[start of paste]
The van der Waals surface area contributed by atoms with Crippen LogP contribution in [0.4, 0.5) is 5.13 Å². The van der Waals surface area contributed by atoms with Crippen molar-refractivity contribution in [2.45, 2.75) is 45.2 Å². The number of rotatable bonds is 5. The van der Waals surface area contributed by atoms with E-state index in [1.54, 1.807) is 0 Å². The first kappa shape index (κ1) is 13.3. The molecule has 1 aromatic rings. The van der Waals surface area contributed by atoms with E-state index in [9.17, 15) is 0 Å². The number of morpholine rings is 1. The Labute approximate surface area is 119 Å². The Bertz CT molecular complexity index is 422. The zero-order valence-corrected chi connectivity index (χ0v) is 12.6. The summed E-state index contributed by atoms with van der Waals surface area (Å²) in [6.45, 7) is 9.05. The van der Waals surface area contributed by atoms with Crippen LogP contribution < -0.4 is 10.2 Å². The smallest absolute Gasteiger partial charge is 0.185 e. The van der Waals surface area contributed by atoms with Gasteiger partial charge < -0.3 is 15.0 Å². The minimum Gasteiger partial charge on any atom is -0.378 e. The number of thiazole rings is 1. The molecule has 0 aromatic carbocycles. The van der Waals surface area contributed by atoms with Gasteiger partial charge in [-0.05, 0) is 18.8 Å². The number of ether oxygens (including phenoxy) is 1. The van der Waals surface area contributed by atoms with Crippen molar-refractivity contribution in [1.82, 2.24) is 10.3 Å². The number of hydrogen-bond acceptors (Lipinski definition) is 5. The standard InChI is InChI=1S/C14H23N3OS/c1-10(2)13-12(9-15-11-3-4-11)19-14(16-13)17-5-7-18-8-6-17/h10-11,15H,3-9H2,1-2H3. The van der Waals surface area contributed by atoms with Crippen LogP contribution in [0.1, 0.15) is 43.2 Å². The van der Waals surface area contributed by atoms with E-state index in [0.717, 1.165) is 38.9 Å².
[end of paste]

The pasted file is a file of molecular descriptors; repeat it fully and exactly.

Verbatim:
The van der Waals surface area contributed by atoms with Crippen LogP contribution in [0.4, 0.5) is 5.13 Å². The van der Waals surface area contributed by atoms with Crippen molar-refractivity contribution in [2.45, 2.75) is 45.2 Å². The number of rotatable bonds is 5. The van der Waals surface area contributed by atoms with E-state index in [1.54, 1.807) is 0 Å². The first kappa shape index (κ1) is 13.3. The molecule has 1 aromatic rings. The van der Waals surface area contributed by atoms with E-state index in [9.17, 15) is 0 Å². The number of morpholine rings is 1. The Labute approximate surface area is 119 Å². The Bertz CT molecular complexity index is 422. The zero-order valence-corrected chi connectivity index (χ0v) is 12.6. The summed E-state index contributed by atoms with van der Waals surface area (Å²) in [6.45, 7) is 9.05. The van der Waals surface area contributed by atoms with Crippen LogP contribution < -0.4 is 10.2 Å². The smallest absolute Gasteiger partial charge is 0.185 e. The van der Waals surface area contributed by atoms with Gasteiger partial charge < -0.3 is 15.0 Å². The minimum Gasteiger partial charge on any atom is -0.378 e. The number of thiazole rings is 1. The molecule has 0 aromatic carbocycles. The van der Waals surface area contributed by atoms with Gasteiger partial charge in [-0.05, 0) is 18.8 Å². The number of ether oxygens (including phenoxy) is 1. The van der Waals surface area contributed by atoms with Crippen molar-refractivity contribution in [1.82, 2.24) is 10.3 Å². The number of hydrogen-bond acceptors (Lipinski definition) is 5. The standard InChI is InChI=1S/C14H23N3OS/c1-10(2)13-12(9-15-11-3-4-11)19-14(16-13)17-5-7-18-8-6-17/h10-11,15H,3-9H2,1-2H3. The van der Waals surface area contributed by atoms with Crippen LogP contribution in [0.1, 0.15) is 43.2 Å². The van der Waals surface area contributed by atoms with E-state index in [0.717, 1.165) is 38.9 Å².